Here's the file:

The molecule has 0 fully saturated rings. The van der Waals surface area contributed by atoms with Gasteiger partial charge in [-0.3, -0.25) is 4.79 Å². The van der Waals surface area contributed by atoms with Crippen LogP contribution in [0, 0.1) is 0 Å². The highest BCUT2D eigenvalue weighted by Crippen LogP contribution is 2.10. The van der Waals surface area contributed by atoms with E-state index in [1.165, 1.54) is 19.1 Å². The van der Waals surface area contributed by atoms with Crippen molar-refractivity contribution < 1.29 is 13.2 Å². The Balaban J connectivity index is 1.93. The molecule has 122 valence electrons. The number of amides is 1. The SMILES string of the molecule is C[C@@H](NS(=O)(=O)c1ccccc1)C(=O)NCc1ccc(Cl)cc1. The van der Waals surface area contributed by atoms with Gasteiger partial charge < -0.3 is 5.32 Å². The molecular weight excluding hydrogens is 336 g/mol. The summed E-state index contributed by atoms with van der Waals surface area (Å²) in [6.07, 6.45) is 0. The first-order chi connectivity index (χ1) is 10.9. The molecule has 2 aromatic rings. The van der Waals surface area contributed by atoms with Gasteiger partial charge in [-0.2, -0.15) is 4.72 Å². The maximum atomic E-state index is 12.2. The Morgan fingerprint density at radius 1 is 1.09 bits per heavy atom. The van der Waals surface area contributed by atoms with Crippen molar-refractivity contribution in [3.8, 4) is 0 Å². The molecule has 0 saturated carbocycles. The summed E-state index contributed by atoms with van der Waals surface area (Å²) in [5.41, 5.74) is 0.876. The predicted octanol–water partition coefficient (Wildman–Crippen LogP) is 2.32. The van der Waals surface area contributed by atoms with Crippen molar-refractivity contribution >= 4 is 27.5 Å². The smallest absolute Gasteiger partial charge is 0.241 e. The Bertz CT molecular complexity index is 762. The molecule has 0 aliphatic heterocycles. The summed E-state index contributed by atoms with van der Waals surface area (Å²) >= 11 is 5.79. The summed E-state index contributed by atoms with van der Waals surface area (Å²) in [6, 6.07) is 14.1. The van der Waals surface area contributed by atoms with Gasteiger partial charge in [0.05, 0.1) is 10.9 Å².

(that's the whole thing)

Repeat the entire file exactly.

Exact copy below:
The molecule has 0 fully saturated rings. The van der Waals surface area contributed by atoms with Gasteiger partial charge in [-0.3, -0.25) is 4.79 Å². The van der Waals surface area contributed by atoms with Crippen LogP contribution in [0, 0.1) is 0 Å². The highest BCUT2D eigenvalue weighted by Crippen LogP contribution is 2.10. The van der Waals surface area contributed by atoms with E-state index in [1.165, 1.54) is 19.1 Å². The van der Waals surface area contributed by atoms with Crippen molar-refractivity contribution < 1.29 is 13.2 Å². The Balaban J connectivity index is 1.93. The molecule has 122 valence electrons. The number of amides is 1. The SMILES string of the molecule is C[C@@H](NS(=O)(=O)c1ccccc1)C(=O)NCc1ccc(Cl)cc1. The van der Waals surface area contributed by atoms with Gasteiger partial charge < -0.3 is 5.32 Å². The molecular weight excluding hydrogens is 336 g/mol. The summed E-state index contributed by atoms with van der Waals surface area (Å²) in [6.07, 6.45) is 0. The first-order chi connectivity index (χ1) is 10.9. The molecule has 2 aromatic rings. The van der Waals surface area contributed by atoms with Gasteiger partial charge in [-0.2, -0.15) is 4.72 Å². The maximum atomic E-state index is 12.2. The Morgan fingerprint density at radius 1 is 1.09 bits per heavy atom. The van der Waals surface area contributed by atoms with Crippen molar-refractivity contribution in [3.8, 4) is 0 Å². The molecule has 0 saturated carbocycles. The summed E-state index contributed by atoms with van der Waals surface area (Å²) in [5.41, 5.74) is 0.876. The predicted octanol–water partition coefficient (Wildman–Crippen LogP) is 2.32. The van der Waals surface area contributed by atoms with Crippen molar-refractivity contribution >= 4 is 27.5 Å². The smallest absolute Gasteiger partial charge is 0.241 e. The Bertz CT molecular complexity index is 762. The molecule has 0 aliphatic heterocycles. The summed E-state index contributed by atoms with van der Waals surface area (Å²) >= 11 is 5.79. The summed E-state index contributed by atoms with van der Waals surface area (Å²) in [6, 6.07) is 14.1. The van der Waals surface area contributed by atoms with Gasteiger partial charge in [0.05, 0.1) is 10.9 Å².